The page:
By Aaron Reiss
By Angelica Leicht
By Dianna Wray
By Aaron Reiss
By Camilo Smith
By Craig Malisow
By Jeff Balke
By Angelica Leicht
Ever an optimist, Burzynski has been excited about nearing the end of Phase II trials. Phase III should be right around the corner, a remarkable achievement for a cancer drug. Asked to explain why the FDA seems less antagonistic these days, he says, "It's like a bully on the block. You beat him, and he could become your friend."
He's used to the first round of questions — he's answered these for decades — so his answers are quick, if not altogether sensible. History is replete with renegades who were first ridiculed, then hailed. He says that respected publications were so resistant to Einstein's early groundbreaking theories that he was forced to take out ads in The New York Times, a statement unsupported by historical evidence.
"Everyone who discovers something [meets] resistance," he says. "Why should I be any different?"
Take, for example, that mid-1990s NCI study — the one in which doctors administered doses lower than Burzynski approved of — that was just another "cover-up."
"They're lucky they're not behind the bars," Burzynski says.
But a second interview does not go as smoothly.
When asked if showing three-dimensional topographies of crow's-feet in places like Dubai took time away from that whole cancer thing, Burzynski bristles at what he considers to be an irrelevant question, responding in somewhat broken English.
"I have the right to do whatever research I want, okay?" he says, followed closely by, "I spent 42 years practicing medicine, doing research, and you are little man for asking such question, okay? Maybe in three years I get Nobel Prize, and you'll look like a shit, okay, asking me such stupid questions, okay?"
The Press explains that the reasoning behind the questions is this: Is Burzynski convinced that he's done everything possible to get antineoplastons federally approved, and thus covered by insurance, thus giving a chance to those dying children whose parents can't afford the steep payments? But when pressed as to why — even after the prolonged litigation with the FDA — he still hasn't been able to prove his treatment's efficacy, he is equally offended.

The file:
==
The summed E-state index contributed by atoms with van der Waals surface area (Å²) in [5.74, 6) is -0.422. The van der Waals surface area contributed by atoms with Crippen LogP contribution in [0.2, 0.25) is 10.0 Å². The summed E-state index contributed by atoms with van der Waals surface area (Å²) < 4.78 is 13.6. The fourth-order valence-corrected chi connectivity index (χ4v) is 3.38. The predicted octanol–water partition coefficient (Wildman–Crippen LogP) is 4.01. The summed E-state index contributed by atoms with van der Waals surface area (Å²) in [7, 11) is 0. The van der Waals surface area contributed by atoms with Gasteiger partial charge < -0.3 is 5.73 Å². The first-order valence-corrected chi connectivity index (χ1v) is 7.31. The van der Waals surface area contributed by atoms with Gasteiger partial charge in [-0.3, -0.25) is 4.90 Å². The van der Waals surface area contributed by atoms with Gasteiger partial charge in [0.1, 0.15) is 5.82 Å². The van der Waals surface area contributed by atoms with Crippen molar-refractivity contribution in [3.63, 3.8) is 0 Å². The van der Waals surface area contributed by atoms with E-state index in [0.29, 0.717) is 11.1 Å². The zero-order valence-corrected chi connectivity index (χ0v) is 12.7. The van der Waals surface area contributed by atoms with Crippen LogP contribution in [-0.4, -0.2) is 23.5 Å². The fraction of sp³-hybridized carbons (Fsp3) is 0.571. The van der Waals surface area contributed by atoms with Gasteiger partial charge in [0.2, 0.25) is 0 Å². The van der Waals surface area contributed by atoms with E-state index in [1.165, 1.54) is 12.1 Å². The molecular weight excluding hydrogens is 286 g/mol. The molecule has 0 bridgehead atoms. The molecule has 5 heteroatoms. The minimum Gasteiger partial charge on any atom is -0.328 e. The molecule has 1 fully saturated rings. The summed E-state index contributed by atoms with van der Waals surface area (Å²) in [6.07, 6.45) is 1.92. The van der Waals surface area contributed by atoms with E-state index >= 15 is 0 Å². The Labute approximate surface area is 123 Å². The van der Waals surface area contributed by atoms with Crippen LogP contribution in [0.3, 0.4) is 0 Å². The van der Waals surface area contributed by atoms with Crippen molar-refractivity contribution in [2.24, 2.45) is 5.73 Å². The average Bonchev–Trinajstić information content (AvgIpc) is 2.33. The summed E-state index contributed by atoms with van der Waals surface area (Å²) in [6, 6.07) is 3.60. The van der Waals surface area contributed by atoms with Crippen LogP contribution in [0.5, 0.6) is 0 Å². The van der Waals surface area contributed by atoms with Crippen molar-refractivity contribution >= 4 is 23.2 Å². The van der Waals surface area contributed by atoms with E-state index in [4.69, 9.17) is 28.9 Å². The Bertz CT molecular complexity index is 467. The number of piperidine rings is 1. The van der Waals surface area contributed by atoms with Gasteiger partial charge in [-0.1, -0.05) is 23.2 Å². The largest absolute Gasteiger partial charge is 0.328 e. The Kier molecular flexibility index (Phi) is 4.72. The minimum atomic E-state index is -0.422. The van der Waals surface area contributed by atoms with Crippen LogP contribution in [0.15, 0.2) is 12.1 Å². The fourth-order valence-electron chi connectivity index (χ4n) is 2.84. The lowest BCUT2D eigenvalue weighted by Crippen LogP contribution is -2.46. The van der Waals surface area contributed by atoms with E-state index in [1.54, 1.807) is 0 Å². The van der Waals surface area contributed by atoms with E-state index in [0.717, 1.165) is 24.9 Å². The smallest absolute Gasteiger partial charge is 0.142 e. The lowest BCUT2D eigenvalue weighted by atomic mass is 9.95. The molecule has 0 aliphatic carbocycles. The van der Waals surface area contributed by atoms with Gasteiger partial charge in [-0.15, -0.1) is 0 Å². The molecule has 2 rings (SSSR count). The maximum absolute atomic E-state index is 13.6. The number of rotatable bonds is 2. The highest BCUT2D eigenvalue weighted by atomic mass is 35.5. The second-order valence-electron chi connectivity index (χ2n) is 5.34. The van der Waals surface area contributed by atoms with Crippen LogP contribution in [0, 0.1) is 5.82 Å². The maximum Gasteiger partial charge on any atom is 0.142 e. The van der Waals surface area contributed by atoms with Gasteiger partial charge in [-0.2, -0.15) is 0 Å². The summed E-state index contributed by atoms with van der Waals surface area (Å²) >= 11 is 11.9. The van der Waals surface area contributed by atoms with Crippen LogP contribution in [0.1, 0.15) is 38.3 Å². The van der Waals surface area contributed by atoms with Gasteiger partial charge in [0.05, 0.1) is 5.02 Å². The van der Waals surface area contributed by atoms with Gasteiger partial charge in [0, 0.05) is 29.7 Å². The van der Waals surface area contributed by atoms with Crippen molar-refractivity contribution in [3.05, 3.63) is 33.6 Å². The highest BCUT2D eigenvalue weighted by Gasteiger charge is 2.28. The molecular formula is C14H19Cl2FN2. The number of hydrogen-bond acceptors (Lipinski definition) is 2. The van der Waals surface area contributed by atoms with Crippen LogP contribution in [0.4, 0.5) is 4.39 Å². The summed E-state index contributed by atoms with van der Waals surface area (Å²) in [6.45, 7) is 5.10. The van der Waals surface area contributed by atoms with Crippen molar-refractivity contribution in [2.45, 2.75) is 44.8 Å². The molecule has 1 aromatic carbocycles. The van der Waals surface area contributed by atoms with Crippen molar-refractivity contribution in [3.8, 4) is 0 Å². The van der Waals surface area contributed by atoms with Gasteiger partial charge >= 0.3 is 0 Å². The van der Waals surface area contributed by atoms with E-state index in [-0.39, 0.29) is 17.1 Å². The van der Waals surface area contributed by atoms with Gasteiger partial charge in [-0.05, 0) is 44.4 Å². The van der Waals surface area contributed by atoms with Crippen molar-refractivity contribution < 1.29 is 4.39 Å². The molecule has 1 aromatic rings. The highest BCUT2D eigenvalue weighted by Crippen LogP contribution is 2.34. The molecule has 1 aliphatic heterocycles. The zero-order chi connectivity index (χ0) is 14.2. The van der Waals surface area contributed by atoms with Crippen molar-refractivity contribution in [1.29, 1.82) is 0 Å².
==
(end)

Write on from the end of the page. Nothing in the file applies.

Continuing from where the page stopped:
"You know why?" he says. "Because I came to this country with $15 in my pocket, okay? Because I didn't speak English when I came to this country. I learned it by myself. And in order for me to do what I am doing now, I needed to establish a pharmaceutical company. I needed to establish the research institute, okay, from the scratch, okay? And I need to do all of this from my own money, which I am, okay? How many years it would take for you to do it if you come to the country [from] like, say, Afghanistan?"
The Press also asks why, if one of the biggest barriers to sharing a promising cancer treatment with the rest of the world is his language skills, he hasn't enlisted the help of English-speaking scientists.
Burzynski laughs that one off. "Listen your little brain to this thing: I came to this country with $15, okay? How can you enlist somebody, paying him $5 [out of] $15, okay?"
Which leads to one of the most troubling aspects of the Burzynski saga: Why have no credible oncologists stood up for him? Why don't oncologists regularly refer their patients to his clinic? Why aren't the greatest minds in medicine calling for the swift approval of antineoplastons?
If they are out there, the Press needs to hear from them. Burzynski obliges as best he can, throwing out the name of perhaps his biggest ally in medicine (using that term loosely). That is Julian Whitaker, an alternative medicine practitioner who claims to be "board-certified in antiaging medicine." That could be true — it's just a question of which board he's talking about. One thing is for sure: It's not the American Board of Medical Specialties, which is what most doctors are talking about when they say "board-certified." The ABMS does not recognize "anti-aging" as a medical specialty. When asked for the names of supporting doctors who don't have Web sites featuring "Rollback Savings!" on their lines of nutritional supplements, Burzynski eventually comes up with Bruce Cohen, a brain tumor specialist at the Cleveland Clinic. Cohen did not return calls.
"Certainly, some doctors don't like me, because they would like to do whatever I did, okay?" Burzynski says. "Everybody would like to establish his own pharmaceutical company...They are begging for scraps from the government. They are living on grants. I did it [by] myself."
And that appears to be the other side of the story, the one that Burzynski would probably say wouldn't belong in his biography. The story of how, as objectionable as the bureaucracy behind drug approval can be, it is the only way of getting lifesaving medicine to those in need. A doctor who plays outside the system — no matter how righteously — risks losing his right to practice medicine altogether.
So, for Burzynski, the real story does not appear to be the system, or necessarily medicine itself. It appears to be a story of independence and financial success. Of not relying on the help of other people to achieve your dream. To Burzynski, it's a powerful story.